223 Rosa

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223 Rosa
Discovered by Johann Palisa
Discovery date March 9, 1882
Alternative names A887 BA, 1942 EL
Minor planet category Main belt (Themis)
Orbital characteristics[1]
Epoch 30 January 2005 (JD 2453400.5)
Aphelion 519.792 Gm (3.475 AU)
Perihelion 405.399 Gm (2.71 AU)
Semi-major axis 462.596 Gm (3.092 AU)
Eccentricity 0.124
Orbital period 1986.115 d (5.44 a)
Average orbital speed 16.94 km/s
Mean anomaly 273.279°
Inclination 1.94°
Longitude of ascending node 48.359°
Argument of perihelion 57.875°
Physical characteristics
Dimensions 88.0 km
Spectral type CP
Absolute magnitude (H) 9.72[2]

223 Rosa is a large Themistian asteroid. It is classified as a combination of C-type and P-type asteroids, so it is probably composed of carbonaceous material rich in water ice. It was discovered by Johann Palisa on March 9, 1882 in Vienna. The origin of the name is not known.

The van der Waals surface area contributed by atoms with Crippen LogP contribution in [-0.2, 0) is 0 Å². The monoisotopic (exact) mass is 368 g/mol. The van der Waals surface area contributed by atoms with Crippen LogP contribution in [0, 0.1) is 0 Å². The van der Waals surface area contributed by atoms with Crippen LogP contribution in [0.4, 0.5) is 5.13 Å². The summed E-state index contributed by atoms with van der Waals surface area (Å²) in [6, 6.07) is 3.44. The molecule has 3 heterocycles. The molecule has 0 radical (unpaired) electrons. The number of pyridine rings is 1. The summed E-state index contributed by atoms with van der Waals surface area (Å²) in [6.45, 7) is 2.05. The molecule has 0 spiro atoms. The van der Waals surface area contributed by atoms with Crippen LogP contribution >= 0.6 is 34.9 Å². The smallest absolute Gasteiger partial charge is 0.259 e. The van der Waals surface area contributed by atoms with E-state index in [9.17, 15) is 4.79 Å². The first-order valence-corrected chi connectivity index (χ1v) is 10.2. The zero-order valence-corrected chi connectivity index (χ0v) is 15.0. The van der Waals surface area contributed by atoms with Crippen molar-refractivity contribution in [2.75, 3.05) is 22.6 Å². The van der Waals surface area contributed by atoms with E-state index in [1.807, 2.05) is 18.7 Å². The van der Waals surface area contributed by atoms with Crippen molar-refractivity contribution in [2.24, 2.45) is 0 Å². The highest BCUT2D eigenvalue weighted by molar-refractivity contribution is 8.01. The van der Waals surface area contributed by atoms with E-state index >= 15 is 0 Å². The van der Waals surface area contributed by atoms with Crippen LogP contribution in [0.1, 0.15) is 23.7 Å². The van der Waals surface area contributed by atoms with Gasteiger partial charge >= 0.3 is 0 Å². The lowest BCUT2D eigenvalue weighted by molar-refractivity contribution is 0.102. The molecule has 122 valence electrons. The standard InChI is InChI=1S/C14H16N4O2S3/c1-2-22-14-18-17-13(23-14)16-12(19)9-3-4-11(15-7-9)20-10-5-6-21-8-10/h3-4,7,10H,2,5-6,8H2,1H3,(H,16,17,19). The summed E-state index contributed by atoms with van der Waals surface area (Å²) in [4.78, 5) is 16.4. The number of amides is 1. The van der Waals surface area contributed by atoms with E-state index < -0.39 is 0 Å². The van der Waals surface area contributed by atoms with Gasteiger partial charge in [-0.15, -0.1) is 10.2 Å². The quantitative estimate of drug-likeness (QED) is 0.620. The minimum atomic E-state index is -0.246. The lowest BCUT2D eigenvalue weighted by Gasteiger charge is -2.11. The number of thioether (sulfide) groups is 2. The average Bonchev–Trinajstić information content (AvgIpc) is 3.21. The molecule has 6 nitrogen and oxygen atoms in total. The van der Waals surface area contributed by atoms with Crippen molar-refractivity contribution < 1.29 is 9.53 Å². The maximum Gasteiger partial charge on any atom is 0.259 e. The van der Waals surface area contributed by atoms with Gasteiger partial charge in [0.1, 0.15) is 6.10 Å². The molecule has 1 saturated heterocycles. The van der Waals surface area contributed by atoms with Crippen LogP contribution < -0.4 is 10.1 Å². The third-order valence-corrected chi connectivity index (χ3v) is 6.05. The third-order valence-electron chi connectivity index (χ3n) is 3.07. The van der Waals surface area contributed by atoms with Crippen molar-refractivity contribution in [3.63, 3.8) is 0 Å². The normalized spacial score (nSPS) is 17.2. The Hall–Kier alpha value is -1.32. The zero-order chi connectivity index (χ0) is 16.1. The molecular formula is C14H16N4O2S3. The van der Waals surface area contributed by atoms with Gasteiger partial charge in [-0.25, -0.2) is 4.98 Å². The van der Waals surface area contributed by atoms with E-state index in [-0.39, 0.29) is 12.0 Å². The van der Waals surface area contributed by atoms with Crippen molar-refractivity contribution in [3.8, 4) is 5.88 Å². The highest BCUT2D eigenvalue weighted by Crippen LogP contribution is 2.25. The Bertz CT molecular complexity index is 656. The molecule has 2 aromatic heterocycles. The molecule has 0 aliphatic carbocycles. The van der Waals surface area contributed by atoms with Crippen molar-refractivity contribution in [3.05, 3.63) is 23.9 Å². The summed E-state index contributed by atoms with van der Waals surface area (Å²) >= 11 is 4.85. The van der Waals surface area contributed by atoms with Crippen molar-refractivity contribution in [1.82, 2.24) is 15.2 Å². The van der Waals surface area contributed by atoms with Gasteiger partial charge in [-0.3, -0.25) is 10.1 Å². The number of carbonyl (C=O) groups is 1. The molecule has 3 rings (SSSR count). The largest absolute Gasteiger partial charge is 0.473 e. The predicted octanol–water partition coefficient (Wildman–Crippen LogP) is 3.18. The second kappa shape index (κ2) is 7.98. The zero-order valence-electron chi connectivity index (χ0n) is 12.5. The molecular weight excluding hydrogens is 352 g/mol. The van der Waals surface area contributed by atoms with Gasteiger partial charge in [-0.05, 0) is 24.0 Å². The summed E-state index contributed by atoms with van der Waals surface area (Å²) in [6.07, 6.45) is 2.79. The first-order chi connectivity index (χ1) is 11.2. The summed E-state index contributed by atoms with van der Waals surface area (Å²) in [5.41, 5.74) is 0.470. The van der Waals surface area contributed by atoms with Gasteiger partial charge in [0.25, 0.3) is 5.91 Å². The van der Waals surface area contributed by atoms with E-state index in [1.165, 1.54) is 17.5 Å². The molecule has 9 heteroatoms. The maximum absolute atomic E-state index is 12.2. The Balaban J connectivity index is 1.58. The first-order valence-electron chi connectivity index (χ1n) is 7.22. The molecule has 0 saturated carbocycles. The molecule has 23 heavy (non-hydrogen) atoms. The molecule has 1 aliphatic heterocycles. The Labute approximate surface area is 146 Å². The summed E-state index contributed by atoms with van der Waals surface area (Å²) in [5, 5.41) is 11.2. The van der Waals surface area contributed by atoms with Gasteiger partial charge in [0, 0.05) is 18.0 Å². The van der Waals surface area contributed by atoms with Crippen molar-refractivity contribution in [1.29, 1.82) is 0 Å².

Photometric observations made in 2011–2012 at the Organ Mesa Observatory in Las Cruces, New Mexico produced a light curve with a period of 20.283 ± 0.002 hours and a brightness variation of 0.13 ± 0.02 in magnitude. The curve has two asymmetrical maxima and minima per 20.283 hour cycle.[3]


  1. ^ Yeomans, Donald K., "223 Rosa", JPL Small-Body Database Browser (NASA Jet Propulsion Laboratory), retrieved 2013-03-25. 
  2. ^ Warner, Brian D. (December 2007), "Initial Results of a Dedicated H-G Project", Bulletin of the Minor Planets Section of the Association of Lunar and Planetary Observers 34: 113–119, Bibcode:2007MPBu...34..113W. 
  3. ^ Pilcher, Frederick (July 2012), "Rotation Period Determinations for 46 Hestia, 223 Rosa, 225 Henrietta, 266 Aline, 750 Oskar, and 765 Mattiaca", Bulletin of the Minor Planets Section of the Association of Lunar and Planetary Observers 39 (3): 171–173, Bibcode:2012MPBu...39..171P. 

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